Report: Corporate Windows 7 Use Has Doubled in Past Year
- By Kurt Mackie
- June 20, 2011
According to a recent study by Forrester Research, use of Microsoft's Windows 7 operating system at companies has more than doubled over the past year. However, the good news does not extend to Internet Explorer's browser market share.
Forrester found that by March of this year, Windows 7 ran on 20.9 percent of corporate PCs -- more than double the 9.5 percent use Forrester measured in April 2010. At the same time, IE's use has fallen from 89.6 percent to 87.6 percent.
The results come from a sampling of "more than 400,000 client PCs" that visited Forrester's Web site. Forrester used that data in its "Corporate Desktop Operating System and Browser Trends, Q2 2010 to Q2 2011" study, which was written for infrastructure and operations managers.
Companies using Windows XP will face the end of free security patch support from Microsoft in April 2014. Forrester recommends that companies moving from that OS should test compatibility issues at least six months before migrating to a new desktop OS.
The 10-year-old XP still dominates the corporate desktop market. Nonetheless, Windows XP showed a near 8 percentage-point decline during the study period: Its use decreased from 67.5 percent in April 2010 to 59.9 percent in March 2011.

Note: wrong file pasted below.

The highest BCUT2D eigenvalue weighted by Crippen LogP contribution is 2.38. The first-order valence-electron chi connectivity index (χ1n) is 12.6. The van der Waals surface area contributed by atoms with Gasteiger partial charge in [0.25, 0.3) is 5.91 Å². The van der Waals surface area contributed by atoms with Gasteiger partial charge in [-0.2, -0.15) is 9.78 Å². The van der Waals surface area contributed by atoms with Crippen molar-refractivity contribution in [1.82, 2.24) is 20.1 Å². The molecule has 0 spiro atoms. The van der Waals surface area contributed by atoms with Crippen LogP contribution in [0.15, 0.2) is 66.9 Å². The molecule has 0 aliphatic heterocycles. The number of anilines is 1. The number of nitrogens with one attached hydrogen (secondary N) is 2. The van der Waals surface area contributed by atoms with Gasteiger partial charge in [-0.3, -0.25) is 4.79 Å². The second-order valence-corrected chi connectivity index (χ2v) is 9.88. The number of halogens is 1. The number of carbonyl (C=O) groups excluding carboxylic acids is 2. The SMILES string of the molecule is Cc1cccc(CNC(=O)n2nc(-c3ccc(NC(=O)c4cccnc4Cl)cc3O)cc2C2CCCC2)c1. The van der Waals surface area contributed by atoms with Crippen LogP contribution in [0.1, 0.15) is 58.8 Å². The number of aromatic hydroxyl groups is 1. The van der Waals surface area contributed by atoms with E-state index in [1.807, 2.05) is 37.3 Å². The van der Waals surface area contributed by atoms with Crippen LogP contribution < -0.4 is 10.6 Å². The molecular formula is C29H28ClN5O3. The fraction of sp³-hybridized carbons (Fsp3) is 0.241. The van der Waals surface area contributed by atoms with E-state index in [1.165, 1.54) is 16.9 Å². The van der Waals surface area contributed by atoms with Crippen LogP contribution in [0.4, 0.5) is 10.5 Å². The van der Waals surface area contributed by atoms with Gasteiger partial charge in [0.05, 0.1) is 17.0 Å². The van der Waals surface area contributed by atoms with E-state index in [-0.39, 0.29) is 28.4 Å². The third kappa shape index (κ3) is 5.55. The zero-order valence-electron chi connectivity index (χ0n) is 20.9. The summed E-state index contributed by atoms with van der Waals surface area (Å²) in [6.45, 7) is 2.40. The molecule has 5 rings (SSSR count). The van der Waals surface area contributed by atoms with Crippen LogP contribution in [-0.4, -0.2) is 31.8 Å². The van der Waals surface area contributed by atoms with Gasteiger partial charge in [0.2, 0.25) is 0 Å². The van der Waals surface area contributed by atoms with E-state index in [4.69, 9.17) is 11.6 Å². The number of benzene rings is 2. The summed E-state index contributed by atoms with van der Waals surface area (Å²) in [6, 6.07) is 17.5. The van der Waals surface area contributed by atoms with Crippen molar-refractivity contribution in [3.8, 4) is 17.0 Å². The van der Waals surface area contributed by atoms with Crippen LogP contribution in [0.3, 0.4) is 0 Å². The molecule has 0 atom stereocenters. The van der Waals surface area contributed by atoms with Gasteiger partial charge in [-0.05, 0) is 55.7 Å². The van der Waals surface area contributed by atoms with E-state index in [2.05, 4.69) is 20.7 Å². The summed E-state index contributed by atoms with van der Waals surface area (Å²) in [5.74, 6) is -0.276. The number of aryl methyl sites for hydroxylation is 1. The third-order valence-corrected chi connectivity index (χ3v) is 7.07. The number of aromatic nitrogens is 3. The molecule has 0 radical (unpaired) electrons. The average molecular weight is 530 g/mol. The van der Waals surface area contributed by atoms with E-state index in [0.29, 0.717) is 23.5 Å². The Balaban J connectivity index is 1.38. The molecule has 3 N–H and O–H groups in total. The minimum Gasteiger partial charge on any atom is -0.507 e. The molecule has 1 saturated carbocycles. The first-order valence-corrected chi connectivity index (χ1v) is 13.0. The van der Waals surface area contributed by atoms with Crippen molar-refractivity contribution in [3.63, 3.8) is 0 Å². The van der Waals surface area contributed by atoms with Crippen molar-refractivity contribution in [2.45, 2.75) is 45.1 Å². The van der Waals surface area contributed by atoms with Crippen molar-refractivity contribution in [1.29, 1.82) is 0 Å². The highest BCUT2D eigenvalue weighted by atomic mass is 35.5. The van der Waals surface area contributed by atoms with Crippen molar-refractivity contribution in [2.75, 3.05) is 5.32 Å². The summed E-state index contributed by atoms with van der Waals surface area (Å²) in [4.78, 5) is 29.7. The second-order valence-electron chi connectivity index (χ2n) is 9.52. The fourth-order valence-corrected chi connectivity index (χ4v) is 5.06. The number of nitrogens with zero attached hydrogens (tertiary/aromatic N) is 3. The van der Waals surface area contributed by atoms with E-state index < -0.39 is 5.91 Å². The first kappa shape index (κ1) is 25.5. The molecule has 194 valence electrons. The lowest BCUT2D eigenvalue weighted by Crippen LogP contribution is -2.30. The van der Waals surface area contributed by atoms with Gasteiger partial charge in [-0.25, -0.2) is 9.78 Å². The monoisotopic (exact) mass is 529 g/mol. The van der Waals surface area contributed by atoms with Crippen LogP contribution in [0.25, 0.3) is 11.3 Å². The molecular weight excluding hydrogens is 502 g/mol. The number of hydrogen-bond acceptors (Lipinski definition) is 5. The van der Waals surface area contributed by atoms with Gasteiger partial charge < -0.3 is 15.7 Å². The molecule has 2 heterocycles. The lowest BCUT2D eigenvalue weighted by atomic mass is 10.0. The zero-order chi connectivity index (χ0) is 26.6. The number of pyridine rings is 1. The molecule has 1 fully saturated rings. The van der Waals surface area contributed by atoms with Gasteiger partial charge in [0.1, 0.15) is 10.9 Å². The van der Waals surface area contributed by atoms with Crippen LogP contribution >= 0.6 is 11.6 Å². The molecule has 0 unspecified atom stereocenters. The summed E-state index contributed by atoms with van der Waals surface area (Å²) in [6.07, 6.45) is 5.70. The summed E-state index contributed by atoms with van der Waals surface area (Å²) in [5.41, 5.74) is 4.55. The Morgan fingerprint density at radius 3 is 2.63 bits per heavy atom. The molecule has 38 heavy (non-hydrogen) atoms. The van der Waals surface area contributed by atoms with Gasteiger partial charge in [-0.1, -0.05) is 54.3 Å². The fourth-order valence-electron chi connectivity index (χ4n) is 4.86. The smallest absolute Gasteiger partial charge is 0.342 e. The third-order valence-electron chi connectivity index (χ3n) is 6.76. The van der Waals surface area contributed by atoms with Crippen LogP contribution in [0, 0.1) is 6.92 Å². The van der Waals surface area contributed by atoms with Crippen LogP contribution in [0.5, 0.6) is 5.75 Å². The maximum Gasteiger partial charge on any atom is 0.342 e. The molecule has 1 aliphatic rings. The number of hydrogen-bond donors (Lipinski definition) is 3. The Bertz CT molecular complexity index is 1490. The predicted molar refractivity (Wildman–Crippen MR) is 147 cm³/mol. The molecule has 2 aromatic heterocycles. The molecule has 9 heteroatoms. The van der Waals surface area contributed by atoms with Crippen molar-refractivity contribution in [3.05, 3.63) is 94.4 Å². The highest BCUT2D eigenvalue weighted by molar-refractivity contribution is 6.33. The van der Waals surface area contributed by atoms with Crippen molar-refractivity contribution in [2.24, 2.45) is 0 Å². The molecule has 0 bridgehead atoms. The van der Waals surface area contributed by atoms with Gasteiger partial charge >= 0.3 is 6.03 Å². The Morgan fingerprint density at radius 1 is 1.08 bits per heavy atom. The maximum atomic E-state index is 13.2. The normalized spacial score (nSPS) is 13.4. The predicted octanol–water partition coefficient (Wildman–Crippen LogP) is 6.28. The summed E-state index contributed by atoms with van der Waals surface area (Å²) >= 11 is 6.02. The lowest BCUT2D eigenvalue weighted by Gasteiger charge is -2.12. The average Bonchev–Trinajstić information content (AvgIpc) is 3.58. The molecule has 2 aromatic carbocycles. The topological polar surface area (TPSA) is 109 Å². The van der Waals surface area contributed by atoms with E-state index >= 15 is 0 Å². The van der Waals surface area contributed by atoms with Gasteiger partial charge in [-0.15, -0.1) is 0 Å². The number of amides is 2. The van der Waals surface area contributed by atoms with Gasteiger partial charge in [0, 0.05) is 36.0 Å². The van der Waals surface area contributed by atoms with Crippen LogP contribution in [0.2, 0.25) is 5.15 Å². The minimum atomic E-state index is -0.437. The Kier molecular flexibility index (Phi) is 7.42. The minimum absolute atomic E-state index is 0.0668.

IT managers should put a priority on their Windows 7 migration plans, the report advises. Most companies will "move to Windows 7 during the next year," Forrester predicts. Some organizations are opting to deploy Windows 7 as they replace old PC hardware.
The report also recommends testing virtualization and management solutions to prepare for "heterogeneous environments." IT managers should consider supporting alternative browsers, different device types (such as tablets) and even Apple Macs as employees embrace "bring your own" policies that allow them a choice of computers.
Mac computer use in companies increased during the survey period, from 9.1 percent to 11.0 percent, while use of Apple's Safari browser in companies increased from 6.2 percent to 8.8 percent. Security concerns about Safari haven't thwarted its use, the study noted.
The use of the Google Chrome browser has steadily increased over the study period, even as the browser market shares of both IE and Mozilla's Firefox have declined, according to the report. Chrome's use rose from 8.8 percent to 14.1 percent in a year's time.
Kurt Mackie is senior news producer for the 1105 Enterprise Computing Group.